The Volokh Conspiracy

Mostly law professors | Sometimes contrarian | Often libertarian | Always independent

Parental Rights

Interesting Custody Case Involving a Child and His Grandparents vs. the Father

As usual, at this point in the litigation the key questions focus on procedure.


From Doe v. Franklin County Children Services, decided Wednesday by Judges Stranch, Thapar & Readler (6th Cir.); you can also read the TRO opinion issued by Judge Algenon L. Marbley (S.D. Ohio), which notes that the father has allegedly "not had a relationship [with the son] for his entire life."

John Doe is a thirteen-year-old boy in the temporary custody of Franklin County Children Services. He had been living with his mother in Ohio, but Children Services suspected that he was being abused or neglected. So Children Services filed a case in Ohio state court to have Doe removed from his mother's home. The court ordered Doe removed, and it is now presiding over the resulting custody dispute.

During the proceedings, the state court gave Children Services custody of Doe. Children Services then placed Doe with his maternal grandmother in Ohio, and Doe would like to remain there. But [Children] Services decided to place Doe with his father in Florida after Florida officials determined that the father could provide Doe with a suitable home.

When [Children] Services made the decision to transfer Doe to his father's custody, Doe sued them in federal court. He alleges that Children Services denied him due process by making this placement decision without giving him an opportunity to be heard. The district court granted Doe a preliminary injunction preventing Children Services from moving him to Florida. Children Services appealed and moved to stay the injunction pending the appeal. In this order, we consider only the motion to stay the injunction.

The Sixth Circuit rejected Children Services' arguments that the district court should have abstained in favor of state proceedings:

First, only three categories of cases call for Younger abstention: ongoing state criminal prosecutions, state proceedings that are "akin to criminal prosecution," and civil proceedings "involving certain orders that are uniquely in furtherance of the state courts' ability to perform their judicial functions." … [O]nly the second category could plausibly describe the underlying state court proceeding. Children Services filed the case to remove Doe from a potentially abusive home, and "the temporary removal of a child in a child-abuse context is … in aid of and closely related to criminal statutes."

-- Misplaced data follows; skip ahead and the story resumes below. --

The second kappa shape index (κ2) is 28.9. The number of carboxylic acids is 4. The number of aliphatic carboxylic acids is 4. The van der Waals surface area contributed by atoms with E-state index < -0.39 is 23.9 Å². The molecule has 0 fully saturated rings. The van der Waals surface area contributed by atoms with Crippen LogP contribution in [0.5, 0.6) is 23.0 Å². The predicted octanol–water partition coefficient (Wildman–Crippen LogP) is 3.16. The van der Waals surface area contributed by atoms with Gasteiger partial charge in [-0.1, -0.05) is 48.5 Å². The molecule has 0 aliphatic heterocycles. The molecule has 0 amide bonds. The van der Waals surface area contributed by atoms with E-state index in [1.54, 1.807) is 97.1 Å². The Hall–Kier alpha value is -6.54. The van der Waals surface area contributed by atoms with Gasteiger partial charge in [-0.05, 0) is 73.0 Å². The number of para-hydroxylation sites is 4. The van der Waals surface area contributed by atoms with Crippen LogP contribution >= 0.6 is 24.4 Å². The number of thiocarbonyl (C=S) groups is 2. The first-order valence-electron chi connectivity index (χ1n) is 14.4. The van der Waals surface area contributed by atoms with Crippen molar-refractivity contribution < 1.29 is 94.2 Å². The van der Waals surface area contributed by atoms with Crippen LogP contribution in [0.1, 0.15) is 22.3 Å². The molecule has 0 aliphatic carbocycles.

But removal proceedings are not at all "akin to criminal prosecution" as far as the child is concerned. And here, it is the child who has filed the federal lawsuit. That difference matters, because the Court has described proceedings in this second category as those that are "characteristically initiated to sanction the federal plaintiff." That does not describe this case, where the federal plaintiff is not an abusive parent, but a child. In the absence of full and thorough briefing, we will not broadly construe the Younger categories to apply to this different situation—especially given the Court's instruction that Younger "extends to the three 'exceptional circumstances' [it has identified], but no further."

Second, the Rooker-Feldman doctrine does not apply to Doe's case. That doctrine "merely recognizes" that federal district courts lack jurisdiction to review state court judgments, and it has "no application to judicial review of executive action, including determinations made by a state administrative agency." Doe is not challenging a state court judgment; he is challenging the decision of Children Services, an agency of Franklin County, Ohio….

And the court also rejected Children Services' argument that it should get a stay because it's likely to prevail on the merits of its appeal:

[I]n a motion to stay, our task is to evaluate Children Services' likelihood of success in appealing the injunction …. Doe's claim to a due process violation is not completely implausible, and the other factors seem to weigh strongly in his favor: Irreparable harm can come from uprooting a thirteen-year-old boy from his home state and sending him to live in an unfamiliar state with a parent he's only recently come to know. (Not to mention enrolling him in a new school—with new classmates and different pandemic protocols—in the middle of the semester.)

And the harm to others is comparatively low—the father has an interest in living with his child, but a temporary preservation of the status quo is less harmful to him than the destabilization would be to Doe. Finally, any public interest in moving Doe to Florida under these circumstances is also low. Thus, Children Services has not made a strong showing that the district court abused its discretion when it balanced these factors and ultimately granted the injunction.

Children Services' three merits arguments—whether considered alone or together—do not amount to a strong showing of likely success on appeal. And the balance of harms again weighs in Doe's favor: staying the injunction might cause Doe to be moved to Florida now and then shuffled back to Ohio once the appeal is decided. Any monetary and bureaucratic costs that Children Services will face are far less severe in comparison. Thus, we decline to exercise our discretion to stay the injunction.

We emphasize that this decision is limited to the unusual procedural nature of this case. The states' interest in resolving child-custody disputes is exceptionally strong, and federal court involvement in custody proceedings will almost always be inappropriate. Although we decline to stay the injunction in this case, we caution all district courts against entangling themselves in this area of traditional state concern.